BRENT LATHAM – Among the bustle about the upcoming under-20 qualifying tournament, one name you won’t hear is Josh Gatt’s. There’s a good reason the winger won’t be in Guatemala with Thomas Rongen’s team, though.
Gatt is simply too ensconced in Norway to make the trip. His new coach, Man U legend Ole Gunnar Solskjaer wouldn’t let him go as the Norwegian season kicks off at Molde.
Despite the fact that Gatt will miss out on some pretty important national team duty, though, he’s in about the best situation possible for a young wing player, playing for the “baby-faced assassin” in Solskjaer’s first head coaching assignment.
In short, Solskjaer will be remembered by just about anyone who’s followed soccer over the last decade. But ironically, though Gatt maintains a respectful appreciation for his coach’s accomplishments, he’s a little young to have witnessed first hand the exploits of a man twice his 19 years in age.
“I remember seeing him play a couple times, more towards the end of his career,” Gatt said when I caught up to him just before the season kicked off. “I was a little young when he was in the middle of his career. Toward the end I did see him play. To be honest I was really shocked that he was gonna be my new coach, because I remembered he only retired a couple years ago. I was more than excited for it.”
“He’s been really pleased and very supportive of what I’ve been doing for the team. Obviously he’s pointed out a lot of things that I need to work on to become a top player, but hopefully when I work on those things I’ll become the player he thinks I can be.
“He’s always very positive. He tells me with the speed I play the game, if I really get those fundamentals down then I could be a player at the highest levels.
“He’s spent a couple days with me working on my finishing in the box, when I break in. And he’s spent some time with me working on how to break into the box, playing very quickly — maybe to center mid one touch and back — and sprinting through. I’ve really learned a lot from the short amount of time I’ve been here.”
Gatt revealed that aside from his rapid rise in European soccer, he has ambitious goals for the next few years.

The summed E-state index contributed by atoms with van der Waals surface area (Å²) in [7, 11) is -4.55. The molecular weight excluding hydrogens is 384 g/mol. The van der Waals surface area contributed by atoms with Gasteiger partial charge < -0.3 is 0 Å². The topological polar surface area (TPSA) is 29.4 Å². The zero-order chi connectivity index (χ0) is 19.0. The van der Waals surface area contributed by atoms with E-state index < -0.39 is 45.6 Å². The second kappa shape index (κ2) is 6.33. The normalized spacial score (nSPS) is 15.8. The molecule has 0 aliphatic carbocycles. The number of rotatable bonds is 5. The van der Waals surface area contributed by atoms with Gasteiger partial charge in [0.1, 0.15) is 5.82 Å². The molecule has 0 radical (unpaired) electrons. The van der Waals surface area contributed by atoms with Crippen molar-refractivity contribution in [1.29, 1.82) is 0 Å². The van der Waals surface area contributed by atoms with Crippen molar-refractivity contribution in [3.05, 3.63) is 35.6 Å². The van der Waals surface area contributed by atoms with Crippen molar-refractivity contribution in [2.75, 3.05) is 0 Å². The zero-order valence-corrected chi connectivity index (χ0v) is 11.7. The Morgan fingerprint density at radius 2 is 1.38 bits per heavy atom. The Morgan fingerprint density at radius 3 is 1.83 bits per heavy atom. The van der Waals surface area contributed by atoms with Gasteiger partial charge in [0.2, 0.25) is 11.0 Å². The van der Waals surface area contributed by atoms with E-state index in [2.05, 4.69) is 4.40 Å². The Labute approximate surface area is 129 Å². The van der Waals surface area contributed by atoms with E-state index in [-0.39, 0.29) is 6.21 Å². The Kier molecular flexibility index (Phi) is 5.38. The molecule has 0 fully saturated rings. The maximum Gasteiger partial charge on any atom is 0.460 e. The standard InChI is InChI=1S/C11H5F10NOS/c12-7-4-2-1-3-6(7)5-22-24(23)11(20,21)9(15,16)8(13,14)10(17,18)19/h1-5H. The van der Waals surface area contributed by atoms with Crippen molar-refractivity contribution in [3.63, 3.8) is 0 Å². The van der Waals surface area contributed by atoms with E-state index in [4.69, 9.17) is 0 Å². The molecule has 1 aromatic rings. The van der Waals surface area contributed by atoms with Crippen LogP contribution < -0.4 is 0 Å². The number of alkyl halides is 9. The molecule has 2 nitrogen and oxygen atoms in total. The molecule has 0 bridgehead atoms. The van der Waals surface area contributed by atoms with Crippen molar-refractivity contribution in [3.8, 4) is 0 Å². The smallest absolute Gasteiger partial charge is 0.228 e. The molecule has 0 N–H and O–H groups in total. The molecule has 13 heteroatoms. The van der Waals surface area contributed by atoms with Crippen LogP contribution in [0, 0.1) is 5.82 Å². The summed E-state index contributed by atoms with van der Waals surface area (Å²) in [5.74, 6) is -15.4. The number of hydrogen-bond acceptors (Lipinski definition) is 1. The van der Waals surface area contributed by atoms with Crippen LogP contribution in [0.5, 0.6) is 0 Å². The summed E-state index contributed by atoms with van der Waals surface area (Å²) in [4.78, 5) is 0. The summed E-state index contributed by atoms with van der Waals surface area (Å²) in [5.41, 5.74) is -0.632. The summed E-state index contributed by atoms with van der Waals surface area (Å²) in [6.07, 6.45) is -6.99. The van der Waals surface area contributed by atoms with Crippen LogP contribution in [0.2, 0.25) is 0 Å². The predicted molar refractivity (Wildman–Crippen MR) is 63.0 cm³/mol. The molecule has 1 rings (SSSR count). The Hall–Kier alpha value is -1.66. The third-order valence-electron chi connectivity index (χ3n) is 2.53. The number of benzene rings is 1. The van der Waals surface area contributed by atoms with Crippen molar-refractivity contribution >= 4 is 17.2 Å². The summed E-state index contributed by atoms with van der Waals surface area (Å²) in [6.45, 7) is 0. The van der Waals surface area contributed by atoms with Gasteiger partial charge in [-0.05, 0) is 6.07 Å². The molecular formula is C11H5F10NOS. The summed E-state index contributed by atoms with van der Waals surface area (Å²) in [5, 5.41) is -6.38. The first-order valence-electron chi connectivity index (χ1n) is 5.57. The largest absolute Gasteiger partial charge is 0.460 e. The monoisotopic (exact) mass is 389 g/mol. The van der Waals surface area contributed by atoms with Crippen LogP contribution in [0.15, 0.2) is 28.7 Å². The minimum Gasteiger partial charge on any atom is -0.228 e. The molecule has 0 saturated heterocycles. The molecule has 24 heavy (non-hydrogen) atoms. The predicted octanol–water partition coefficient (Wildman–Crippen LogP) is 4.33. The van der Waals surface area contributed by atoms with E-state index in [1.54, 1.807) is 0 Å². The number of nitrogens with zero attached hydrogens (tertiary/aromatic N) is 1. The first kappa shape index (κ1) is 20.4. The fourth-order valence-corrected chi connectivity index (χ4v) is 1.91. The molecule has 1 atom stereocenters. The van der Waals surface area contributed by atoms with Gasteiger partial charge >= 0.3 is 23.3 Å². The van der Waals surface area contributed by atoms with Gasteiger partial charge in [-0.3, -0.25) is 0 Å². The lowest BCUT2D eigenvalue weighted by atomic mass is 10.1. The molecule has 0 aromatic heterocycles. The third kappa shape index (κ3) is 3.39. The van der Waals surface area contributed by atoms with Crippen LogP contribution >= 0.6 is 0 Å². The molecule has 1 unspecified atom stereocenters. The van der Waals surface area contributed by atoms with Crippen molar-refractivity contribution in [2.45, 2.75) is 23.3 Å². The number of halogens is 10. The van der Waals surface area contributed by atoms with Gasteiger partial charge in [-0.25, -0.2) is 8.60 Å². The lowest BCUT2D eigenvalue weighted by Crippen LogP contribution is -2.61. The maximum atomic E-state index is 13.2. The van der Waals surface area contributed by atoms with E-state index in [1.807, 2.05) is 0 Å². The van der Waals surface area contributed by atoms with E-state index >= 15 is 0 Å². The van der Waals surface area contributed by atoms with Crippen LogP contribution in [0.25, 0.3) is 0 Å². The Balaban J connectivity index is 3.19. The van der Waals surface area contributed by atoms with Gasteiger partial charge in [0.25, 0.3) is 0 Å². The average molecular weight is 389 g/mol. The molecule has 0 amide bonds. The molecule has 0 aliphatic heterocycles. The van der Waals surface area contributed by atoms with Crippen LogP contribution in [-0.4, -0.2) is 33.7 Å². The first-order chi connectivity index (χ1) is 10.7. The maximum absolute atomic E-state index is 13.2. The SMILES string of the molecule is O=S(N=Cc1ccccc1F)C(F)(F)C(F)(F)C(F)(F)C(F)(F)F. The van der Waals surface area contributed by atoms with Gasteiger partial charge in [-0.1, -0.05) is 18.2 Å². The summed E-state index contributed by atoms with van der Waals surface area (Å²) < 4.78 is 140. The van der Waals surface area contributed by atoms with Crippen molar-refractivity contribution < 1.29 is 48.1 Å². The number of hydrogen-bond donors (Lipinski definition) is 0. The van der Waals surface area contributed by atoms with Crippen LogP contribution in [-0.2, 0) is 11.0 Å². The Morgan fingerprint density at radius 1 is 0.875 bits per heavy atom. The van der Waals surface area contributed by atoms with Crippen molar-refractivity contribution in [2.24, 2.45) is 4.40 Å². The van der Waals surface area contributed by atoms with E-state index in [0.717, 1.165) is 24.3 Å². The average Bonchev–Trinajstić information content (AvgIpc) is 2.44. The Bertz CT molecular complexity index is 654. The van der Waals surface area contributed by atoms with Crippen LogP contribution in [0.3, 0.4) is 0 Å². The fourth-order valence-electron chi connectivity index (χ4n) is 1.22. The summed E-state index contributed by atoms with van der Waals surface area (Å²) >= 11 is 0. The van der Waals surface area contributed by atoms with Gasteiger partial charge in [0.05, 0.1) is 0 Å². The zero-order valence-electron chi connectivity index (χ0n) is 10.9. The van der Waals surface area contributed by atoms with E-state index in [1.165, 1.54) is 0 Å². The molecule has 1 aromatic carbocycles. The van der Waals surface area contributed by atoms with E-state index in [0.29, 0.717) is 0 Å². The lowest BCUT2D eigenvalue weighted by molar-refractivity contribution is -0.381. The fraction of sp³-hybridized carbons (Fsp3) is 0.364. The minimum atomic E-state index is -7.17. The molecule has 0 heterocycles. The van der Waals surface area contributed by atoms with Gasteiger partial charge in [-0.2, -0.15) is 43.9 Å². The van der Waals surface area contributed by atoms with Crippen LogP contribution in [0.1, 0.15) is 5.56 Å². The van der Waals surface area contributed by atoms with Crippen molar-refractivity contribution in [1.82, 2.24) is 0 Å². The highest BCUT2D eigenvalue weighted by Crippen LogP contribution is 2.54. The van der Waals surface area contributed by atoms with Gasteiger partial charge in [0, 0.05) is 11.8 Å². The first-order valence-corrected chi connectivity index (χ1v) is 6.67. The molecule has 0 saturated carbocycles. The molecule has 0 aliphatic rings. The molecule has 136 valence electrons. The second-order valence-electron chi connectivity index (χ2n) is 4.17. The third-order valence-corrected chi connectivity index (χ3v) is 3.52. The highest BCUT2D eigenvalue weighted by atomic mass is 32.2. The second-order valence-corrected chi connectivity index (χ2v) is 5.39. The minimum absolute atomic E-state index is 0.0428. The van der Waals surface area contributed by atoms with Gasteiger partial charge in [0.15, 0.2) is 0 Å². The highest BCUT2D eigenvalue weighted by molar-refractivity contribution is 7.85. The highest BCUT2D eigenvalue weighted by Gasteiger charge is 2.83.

“As a kid growing up it was to play in the World Cup,” he said. “I’m shooting for the 2014 World Cup, that would be a dream come true. I really just want to get to the highest level there is at club soccer, play in the top division in England or Germany or Spain and be successful. Having a coach like Ole is a guy that can get me to that level.”
Having travelled around Europe and played in Coach Rongen’s system, the young winger is also getting plenty of experience in different tactical systems.
“In Austria it was a 4-5-1,” he said. “Rongen likes to play a 4-3-3, with three attackers high and wide. In Austria I had to get back and play a lot of defense. There I had to pretty much cover the whole field, all the way back to defend, and get as high as possible in the attack. At Molde we often play 4-3-3 but in defense it becomes like a 4-5-1.”
The Michigan native has learned from his first season in Europe that things are not as always as easy as they seem at first.
“In the beginning I felt really accomplished, but once I got there, being behind it was very humbling. It was a lot of hard work just to see the field.”
Among other things, he earned his first ever national team callup at any level back in December. Gatt says he never worried about why he wasn’t a part of the U.S. setup while coming up in Michigan.
“I really tried not to focus too much on why I wasn’t getting calls. I just tried to focus on my game and knew that one day I’d get the call. When I did it was just a big sigh of relief.”
For his part, Coach Rongen is pleased with Gatt’s progress, obviously, and expects a lot more of the young player in the coming season as he gains time and experience under Solskjaer.
“Josh was first noticed in our Development Academy and he’s a player we continued to follow as he took the step to Europe, which is happening more and more,” said Rongen.
Rongen called Gatt in for a camp and a couple scrimmages late last year — the forward’s first participation in a national team setup at any level.
“He’s a guy with good pace and technical ability, which is a great combination for a wide player. He showed in that December game against Canada, and it seems like he’s doing similar things with Molde, that he can both set up goals and score goals.”
“It’s nice to see players coming out of the Academy, finding themselves in Select Team games and then finding their way onto Youth National Teams. Josh has had a great rise to Norway. We feel that he can contribute to our team at a high level.”